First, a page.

I am getting down to unpacking the last of my books. I opened a box yesterday and shouted for joy, finding beloved treasures–Cold Sassy Tree and Leaving Cold Sassy, both by Olive Ann Burns. It is a book that reminds me to savor life for all it is worth. Olive Ann Burns died before she could finish the second book, Leaving Cold Sassy, but the publisher used the book to share the inspiration of Olive Ann’s life.
Books are the shoes with which we tread the footsteps of great minds. ~ Unknown
Others from the box, an eclectic mix:
America’s Popular Sayings, by Gregory Titelman, where I found that precious P.G. Wodehouse wrote in 1920, “So always look for the silver lining, and try to find the sunny side of life.” Reminds me of a song from the depression.
All Over But the Shoutin’, by Rick Bragg, a novel whose voice and honesty sang me home.
The Gift of the Blessing, by Gary Smalley and John Trent. I first read it when my son was in his teens. I began blessing him each time he left the house; he braved this with ducked head. One time, however, I forgot, and suddenly the back door open, and he rushed in, saying, “You forgot my blessing.” Oh, treasure of memories! And it seems a reminder to begin again blessing my dear ones.
Putnam’s Phrase Book, April 1927 edition, a small book billed as An Aid to Social Letter Writing and to Read and Effective Conversation, with Over 100 Model Social Letters and 6000 of the World’s Best English Phrases, compiled and arranged by Edwin Hamlin Carr. Belonged to my great-grandfather and proves fascinating reading. I had no idea how many phrases I know and use on a daily basis.
Books are the compasses and telescopes and sextants and charts which other men have prepared to help us navigate the dangerous seas of human life.–Jesse Lee Bennett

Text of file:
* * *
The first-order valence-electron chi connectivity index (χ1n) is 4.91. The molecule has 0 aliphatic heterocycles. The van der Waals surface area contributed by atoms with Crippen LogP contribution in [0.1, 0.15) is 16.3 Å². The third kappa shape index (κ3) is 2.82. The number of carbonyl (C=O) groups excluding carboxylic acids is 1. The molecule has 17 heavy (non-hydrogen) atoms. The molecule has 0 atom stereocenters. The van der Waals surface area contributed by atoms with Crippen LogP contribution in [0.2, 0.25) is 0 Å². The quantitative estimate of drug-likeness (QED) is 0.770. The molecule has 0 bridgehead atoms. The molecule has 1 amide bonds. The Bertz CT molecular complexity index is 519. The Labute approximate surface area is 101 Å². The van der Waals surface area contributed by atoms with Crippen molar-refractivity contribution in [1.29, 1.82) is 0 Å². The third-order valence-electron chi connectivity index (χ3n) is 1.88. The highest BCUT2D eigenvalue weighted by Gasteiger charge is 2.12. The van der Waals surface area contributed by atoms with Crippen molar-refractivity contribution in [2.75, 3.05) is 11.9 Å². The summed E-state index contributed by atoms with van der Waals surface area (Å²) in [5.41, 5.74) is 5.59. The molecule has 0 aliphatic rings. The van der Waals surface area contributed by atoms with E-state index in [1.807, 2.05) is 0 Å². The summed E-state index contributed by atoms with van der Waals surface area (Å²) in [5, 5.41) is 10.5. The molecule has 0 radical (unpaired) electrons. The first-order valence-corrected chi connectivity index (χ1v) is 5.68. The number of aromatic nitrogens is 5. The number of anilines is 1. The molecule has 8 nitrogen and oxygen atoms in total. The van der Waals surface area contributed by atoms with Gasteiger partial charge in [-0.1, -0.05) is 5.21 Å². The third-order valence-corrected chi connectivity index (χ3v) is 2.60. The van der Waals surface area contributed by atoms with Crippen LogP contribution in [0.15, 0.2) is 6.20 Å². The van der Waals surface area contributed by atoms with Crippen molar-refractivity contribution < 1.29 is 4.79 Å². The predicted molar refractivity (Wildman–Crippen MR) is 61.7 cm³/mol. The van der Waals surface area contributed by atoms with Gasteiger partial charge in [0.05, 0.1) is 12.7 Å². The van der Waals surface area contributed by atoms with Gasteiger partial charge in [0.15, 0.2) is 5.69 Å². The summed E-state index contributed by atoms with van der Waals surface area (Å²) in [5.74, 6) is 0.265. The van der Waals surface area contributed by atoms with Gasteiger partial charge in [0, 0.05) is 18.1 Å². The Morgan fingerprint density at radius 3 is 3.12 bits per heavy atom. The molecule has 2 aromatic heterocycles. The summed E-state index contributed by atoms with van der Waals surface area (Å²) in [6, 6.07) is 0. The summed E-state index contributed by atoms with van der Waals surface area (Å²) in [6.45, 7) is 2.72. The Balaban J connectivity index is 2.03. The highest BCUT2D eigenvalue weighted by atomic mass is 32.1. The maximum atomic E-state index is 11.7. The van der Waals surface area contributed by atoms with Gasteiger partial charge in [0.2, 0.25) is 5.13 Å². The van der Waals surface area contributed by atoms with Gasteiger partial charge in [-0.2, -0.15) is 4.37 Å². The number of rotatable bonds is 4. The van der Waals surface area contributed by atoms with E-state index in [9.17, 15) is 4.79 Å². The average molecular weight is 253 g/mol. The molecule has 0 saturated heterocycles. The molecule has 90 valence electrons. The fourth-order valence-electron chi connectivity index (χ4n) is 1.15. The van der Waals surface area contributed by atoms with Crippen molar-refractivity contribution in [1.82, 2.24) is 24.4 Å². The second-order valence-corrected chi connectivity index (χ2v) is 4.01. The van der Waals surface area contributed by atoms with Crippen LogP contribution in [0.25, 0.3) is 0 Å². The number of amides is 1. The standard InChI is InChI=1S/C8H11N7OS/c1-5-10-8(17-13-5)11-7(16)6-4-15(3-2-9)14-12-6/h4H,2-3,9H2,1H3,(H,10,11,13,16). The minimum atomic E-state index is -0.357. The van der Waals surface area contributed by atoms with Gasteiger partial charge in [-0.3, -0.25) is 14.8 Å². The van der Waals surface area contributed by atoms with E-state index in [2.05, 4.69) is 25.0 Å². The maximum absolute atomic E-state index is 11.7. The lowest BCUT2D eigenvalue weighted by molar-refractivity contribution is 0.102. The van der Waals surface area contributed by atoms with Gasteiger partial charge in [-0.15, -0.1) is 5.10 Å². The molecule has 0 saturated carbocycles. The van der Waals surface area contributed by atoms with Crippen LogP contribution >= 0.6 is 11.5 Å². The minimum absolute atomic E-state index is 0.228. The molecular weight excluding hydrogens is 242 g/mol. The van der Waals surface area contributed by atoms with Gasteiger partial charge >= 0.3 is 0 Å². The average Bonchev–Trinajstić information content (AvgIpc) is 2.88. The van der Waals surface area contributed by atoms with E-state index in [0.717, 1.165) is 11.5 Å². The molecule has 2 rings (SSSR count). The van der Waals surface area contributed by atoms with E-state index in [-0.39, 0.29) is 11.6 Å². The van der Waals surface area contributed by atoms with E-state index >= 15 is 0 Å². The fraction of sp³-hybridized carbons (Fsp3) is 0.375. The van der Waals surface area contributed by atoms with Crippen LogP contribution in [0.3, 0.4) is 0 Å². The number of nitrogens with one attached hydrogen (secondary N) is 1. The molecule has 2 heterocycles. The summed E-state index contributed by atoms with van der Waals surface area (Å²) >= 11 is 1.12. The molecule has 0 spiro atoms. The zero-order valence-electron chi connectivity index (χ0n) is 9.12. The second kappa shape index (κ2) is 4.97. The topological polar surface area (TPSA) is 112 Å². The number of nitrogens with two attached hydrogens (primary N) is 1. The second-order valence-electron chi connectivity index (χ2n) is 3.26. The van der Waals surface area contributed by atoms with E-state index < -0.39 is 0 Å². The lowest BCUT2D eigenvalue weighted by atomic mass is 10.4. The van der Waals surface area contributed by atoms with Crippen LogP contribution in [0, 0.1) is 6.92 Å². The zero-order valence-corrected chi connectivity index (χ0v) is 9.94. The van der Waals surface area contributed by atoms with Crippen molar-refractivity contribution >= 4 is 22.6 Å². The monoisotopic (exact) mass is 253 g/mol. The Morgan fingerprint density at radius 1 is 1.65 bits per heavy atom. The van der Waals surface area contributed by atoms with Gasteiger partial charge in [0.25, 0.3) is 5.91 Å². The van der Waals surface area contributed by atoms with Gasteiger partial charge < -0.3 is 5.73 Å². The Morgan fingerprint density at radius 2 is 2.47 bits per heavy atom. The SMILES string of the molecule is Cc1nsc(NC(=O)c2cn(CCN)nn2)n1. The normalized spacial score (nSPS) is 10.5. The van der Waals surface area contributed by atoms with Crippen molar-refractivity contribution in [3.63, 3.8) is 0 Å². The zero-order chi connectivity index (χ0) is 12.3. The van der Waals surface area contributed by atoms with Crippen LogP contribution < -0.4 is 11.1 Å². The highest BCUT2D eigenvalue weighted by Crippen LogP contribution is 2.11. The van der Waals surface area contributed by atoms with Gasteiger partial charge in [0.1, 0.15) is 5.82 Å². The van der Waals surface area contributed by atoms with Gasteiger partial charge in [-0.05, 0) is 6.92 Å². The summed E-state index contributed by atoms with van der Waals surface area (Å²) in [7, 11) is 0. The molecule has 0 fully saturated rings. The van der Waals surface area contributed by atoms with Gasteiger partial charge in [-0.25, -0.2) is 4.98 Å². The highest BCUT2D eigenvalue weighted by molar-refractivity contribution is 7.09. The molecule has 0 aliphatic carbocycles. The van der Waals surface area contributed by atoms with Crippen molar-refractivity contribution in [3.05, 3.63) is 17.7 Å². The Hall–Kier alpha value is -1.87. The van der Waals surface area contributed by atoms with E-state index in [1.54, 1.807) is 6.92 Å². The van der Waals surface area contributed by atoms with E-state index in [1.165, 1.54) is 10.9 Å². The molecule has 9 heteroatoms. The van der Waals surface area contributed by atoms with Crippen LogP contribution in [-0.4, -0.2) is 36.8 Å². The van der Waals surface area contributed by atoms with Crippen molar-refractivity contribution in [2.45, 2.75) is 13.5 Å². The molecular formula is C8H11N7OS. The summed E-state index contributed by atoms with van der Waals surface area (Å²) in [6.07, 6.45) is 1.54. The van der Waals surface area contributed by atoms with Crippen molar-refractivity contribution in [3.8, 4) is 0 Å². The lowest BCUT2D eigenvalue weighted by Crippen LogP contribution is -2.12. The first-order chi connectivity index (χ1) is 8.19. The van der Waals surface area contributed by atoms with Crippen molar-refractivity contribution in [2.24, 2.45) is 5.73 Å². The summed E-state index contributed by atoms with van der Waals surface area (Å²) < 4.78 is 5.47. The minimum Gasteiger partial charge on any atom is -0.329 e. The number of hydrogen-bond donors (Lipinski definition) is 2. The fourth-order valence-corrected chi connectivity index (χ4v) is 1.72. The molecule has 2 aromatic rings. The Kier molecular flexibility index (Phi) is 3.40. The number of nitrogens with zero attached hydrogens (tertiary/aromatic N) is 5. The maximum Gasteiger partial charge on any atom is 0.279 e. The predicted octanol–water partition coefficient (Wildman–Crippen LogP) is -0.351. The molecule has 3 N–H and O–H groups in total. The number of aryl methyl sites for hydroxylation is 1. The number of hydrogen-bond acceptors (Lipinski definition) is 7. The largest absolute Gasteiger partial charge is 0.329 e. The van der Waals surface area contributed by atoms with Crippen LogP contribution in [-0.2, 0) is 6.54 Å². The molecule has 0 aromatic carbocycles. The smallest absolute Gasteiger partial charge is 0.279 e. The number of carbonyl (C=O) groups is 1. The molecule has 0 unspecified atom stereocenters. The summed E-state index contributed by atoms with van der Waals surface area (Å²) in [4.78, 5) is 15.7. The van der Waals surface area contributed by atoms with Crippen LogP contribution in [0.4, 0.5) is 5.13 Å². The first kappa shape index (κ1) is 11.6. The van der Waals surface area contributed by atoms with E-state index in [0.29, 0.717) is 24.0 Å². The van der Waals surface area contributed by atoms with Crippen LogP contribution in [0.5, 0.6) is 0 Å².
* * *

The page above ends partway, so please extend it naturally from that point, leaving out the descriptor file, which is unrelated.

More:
Is it only me?–I have a need, and suddenly a book will appear to speak to me, often not what I expected, but what I need to know. It has become common occurrence, which I no longer doubt, to walk through a library or a bookstore, and have a certain book all but jump off the shelf into my hands.
Books are the most faithful companion on earth. One does not have to feed a book, or tend it. One can take what one wants from a book and pass the book along. A book is never too busy to speak, is available day and night, and takes no offense at being set aside and ignored for years and years. In fact, it often becomes more valuable with age. A book says things that the wisest teacher and closest friend, lover, spouse cannot say, at least say and be heard. A book is always constant and loyal and will not leave you, as many humans do–although my mother has said a book sprouts legs and walks off.
There is the age-old question, which I read just this morning, of what one book would you want to have if stranded on a desert island. Well, my first thought was that choosing one book was in impossibility. Okay, enlarge the choice to two books, not much better, but more fun.
My choices, which are only of the moment: The Bible, which provides fascination for hours, and then America’s Popular Sayings, which could make me laugh.
What would be your two choices from your best friends?